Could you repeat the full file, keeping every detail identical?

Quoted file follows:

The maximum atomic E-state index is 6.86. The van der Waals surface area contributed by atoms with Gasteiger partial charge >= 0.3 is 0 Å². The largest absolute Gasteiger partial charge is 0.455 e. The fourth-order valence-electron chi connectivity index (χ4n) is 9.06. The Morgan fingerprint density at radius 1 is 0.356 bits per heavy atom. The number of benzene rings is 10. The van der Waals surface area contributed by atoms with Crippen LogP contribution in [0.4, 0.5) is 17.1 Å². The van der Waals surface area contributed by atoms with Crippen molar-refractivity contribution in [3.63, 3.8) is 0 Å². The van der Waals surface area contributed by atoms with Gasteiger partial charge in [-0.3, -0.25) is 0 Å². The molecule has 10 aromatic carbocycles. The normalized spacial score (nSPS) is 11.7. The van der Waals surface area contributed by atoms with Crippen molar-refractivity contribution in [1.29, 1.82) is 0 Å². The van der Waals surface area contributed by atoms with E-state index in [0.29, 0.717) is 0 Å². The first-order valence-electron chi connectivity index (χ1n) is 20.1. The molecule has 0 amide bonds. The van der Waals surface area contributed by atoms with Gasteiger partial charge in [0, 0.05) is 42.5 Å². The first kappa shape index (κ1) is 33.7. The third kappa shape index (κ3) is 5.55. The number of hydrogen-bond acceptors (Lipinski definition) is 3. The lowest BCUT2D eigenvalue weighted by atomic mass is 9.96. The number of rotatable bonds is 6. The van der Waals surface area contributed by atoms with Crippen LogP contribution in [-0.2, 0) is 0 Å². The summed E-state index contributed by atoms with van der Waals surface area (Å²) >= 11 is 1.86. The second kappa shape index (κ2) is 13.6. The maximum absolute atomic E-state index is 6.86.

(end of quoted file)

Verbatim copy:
The maximum atomic E-state index is 6.86. The van der Waals surface area contributed by atoms with Gasteiger partial charge >= 0.3 is 0 Å². The largest absolute Gasteiger partial charge is 0.455 e. The fourth-order valence-electron chi connectivity index (χ4n) is 9.06. The Morgan fingerprint density at radius 1 is 0.356 bits per heavy atom. The number of benzene rings is 10. The van der Waals surface area contributed by atoms with Crippen LogP contribution in [0.4, 0.5) is 17.1 Å². The van der Waals surface area contributed by atoms with Crippen molar-refractivity contribution in [3.63, 3.8) is 0 Å². The van der Waals surface area contributed by atoms with Gasteiger partial charge in [-0.3, -0.25) is 0 Å². The molecule has 10 aromatic carbocycles. The normalized spacial score (nSPS) is 11.7. The van der Waals surface area contributed by atoms with Crippen molar-refractivity contribution in [1.29, 1.82) is 0 Å². The van der Waals surface area contributed by atoms with E-state index in [0.29, 0.717) is 0 Å². The first-order valence-electron chi connectivity index (χ1n) is 20.1. The molecule has 0 amide bonds. The van der Waals surface area contributed by atoms with Gasteiger partial charge in [0, 0.05) is 42.5 Å². The first kappa shape index (κ1) is 33.7. The third kappa shape index (κ3) is 5.55. The number of hydrogen-bond acceptors (Lipinski definition) is 3. The lowest BCUT2D eigenvalue weighted by atomic mass is 9.96. The number of rotatable bonds is 6. The van der Waals surface area contributed by atoms with Crippen LogP contribution in [-0.2, 0) is 0 Å². The summed E-state index contributed by atoms with van der Waals surface area (Å²) >= 11 is 1.86. The second kappa shape index (κ2) is 13.6. The maximum absolute atomic E-state index is 6.86.